The problem with this definition is that in order to be canonical we have arranged things so that the formal definition of an arguably simple, concrete mathematical object is something big and complicated. This is exactly what is happening in the definition of an atlas as a maximal collection of coordinate charts. The study of differential topology is not the study of maximal atlases any more than arithmetic is the study of proper classes: it is not fruitful to attempt to describe all the elements of a given maximal atlas, so far as I know. (Gian-Carlo Rota wrote briefly but persuasively on this topic in his Indiscrete Thoughts: he called maximal atlases "polite fictions").

There are other ways to set up the foundations of the subject which avoid making this kind of definition. For instance, a more modern and graceful approach to geometric structures on a space is via a sheaf of functions on that space. It would also be possible to take a more categorical approach.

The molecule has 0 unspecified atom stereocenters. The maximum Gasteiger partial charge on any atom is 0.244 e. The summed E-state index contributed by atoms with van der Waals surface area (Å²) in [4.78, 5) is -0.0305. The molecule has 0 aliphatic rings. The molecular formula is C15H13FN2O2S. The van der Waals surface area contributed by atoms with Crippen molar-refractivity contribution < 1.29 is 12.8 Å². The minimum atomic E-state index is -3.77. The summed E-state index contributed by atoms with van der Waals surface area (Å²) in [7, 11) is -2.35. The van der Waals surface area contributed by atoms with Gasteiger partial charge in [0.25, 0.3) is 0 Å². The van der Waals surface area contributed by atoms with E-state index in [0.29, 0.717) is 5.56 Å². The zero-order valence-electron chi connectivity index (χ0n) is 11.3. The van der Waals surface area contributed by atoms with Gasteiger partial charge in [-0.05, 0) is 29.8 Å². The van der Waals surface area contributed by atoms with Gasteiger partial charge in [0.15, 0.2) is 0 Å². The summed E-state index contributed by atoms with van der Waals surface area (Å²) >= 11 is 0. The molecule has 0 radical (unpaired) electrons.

| cite | improve this answer | |
$\endgroup$
  • 1
    $\begingroup$ @Mariano: I wouldn't go so far as to call the definition annoying, but I can appreciate why people don't like it: it seems to focus attention on the wrong thing. A beginner in the subject might try to think about how to "construct" a maximal atlas -- i.e., in a more explicit way than in your comment above -- and this does not seem to be a good use of their time. $\endgroup$ – Pete L. Clark Jun 4 '11 at 16:48
  • 12